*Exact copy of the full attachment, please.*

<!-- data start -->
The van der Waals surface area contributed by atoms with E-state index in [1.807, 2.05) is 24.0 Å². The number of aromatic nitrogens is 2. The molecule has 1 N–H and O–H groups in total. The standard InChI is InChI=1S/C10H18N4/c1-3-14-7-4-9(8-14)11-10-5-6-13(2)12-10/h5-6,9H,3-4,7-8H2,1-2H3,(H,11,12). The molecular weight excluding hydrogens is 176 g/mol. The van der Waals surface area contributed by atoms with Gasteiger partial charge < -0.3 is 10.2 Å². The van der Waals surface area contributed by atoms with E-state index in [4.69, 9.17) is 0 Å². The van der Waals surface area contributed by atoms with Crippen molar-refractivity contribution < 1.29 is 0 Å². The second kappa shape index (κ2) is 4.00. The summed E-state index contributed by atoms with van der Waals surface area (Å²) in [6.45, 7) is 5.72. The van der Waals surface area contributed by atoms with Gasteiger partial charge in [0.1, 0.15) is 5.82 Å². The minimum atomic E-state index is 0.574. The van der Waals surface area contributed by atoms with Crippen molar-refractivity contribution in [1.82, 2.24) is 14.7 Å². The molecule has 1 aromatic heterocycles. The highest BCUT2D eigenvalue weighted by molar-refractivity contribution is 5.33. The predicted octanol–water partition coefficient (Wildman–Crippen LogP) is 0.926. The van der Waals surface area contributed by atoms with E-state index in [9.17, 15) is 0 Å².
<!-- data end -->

The van der Waals surface area contributed by atoms with E-state index in [1.807, 2.05) is 24.0 Å². The number of aromatic nitrogens is 2. The molecule has 1 N–H and O–H groups in total. The standard InChI is InChI=1S/C10H18N4/c1-3-14-7-4-9(8-14)11-10-5-6-13(2)12-10/h5-6,9H,3-4,7-8H2,1-2H3,(H,11,12). The molecular weight excluding hydrogens is 176 g/mol. The van der Waals surface area contributed by atoms with Gasteiger partial charge < -0.3 is 10.2 Å². The van der Waals surface area contributed by atoms with E-state index in [4.69, 9.17) is 0 Å². The van der Waals surface area contributed by atoms with Crippen molar-refractivity contribution < 1.29 is 0 Å². The second kappa shape index (κ2) is 4.00. The summed E-state index contributed by atoms with van der Waals surface area (Å²) in [6.45, 7) is 5.72. The van der Waals surface area contributed by atoms with Gasteiger partial charge in [0.1, 0.15) is 5.82 Å². The minimum atomic E-state index is 0.574. The van der Waals surface area contributed by atoms with Crippen molar-refractivity contribution in [1.82, 2.24) is 14.7 Å². The molecule has 1 aromatic heterocycles. The highest BCUT2D eigenvalue weighted by molar-refractivity contribution is 5.33. The predicted octanol–water partition coefficient (Wildman–Crippen LogP) is 0.926. The van der Waals surface area contributed by atoms with E-state index in [9.17, 15) is 0 Å².